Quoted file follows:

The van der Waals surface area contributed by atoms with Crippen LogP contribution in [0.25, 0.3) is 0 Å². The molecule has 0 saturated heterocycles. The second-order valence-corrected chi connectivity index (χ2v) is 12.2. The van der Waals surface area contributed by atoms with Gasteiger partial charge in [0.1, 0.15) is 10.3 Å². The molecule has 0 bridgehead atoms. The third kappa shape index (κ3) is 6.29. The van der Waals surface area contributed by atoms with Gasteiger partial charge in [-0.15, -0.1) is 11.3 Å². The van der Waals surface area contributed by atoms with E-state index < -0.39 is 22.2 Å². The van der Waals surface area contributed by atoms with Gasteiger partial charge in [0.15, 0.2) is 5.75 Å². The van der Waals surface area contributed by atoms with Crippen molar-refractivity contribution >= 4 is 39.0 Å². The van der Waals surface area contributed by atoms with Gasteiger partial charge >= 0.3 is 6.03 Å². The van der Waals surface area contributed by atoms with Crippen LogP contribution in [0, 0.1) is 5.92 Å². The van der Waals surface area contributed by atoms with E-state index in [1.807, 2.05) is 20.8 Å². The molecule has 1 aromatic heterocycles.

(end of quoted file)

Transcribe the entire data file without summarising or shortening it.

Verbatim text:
The van der Waals surface area contributed by atoms with Crippen LogP contribution in [0.25, 0.3) is 0 Å². The molecule has 0 saturated heterocycles. The second-order valence-corrected chi connectivity index (χ2v) is 12.2. The van der Waals surface area contributed by atoms with Gasteiger partial charge in [0.1, 0.15) is 10.3 Å². The molecule has 0 bridgehead atoms. The third kappa shape index (κ3) is 6.29. The van der Waals surface area contributed by atoms with Gasteiger partial charge in [-0.15, -0.1) is 11.3 Å². The van der Waals surface area contributed by atoms with E-state index < -0.39 is 22.2 Å². The van der Waals surface area contributed by atoms with Gasteiger partial charge in [0.15, 0.2) is 5.75 Å². The van der Waals surface area contributed by atoms with Crippen molar-refractivity contribution >= 4 is 39.0 Å². The van der Waals surface area contributed by atoms with Gasteiger partial charge >= 0.3 is 6.03 Å². The van der Waals surface area contributed by atoms with Crippen LogP contribution in [0, 0.1) is 5.92 Å². The van der Waals surface area contributed by atoms with E-state index in [1.807, 2.05) is 20.8 Å². The molecule has 1 aromatic heterocycles.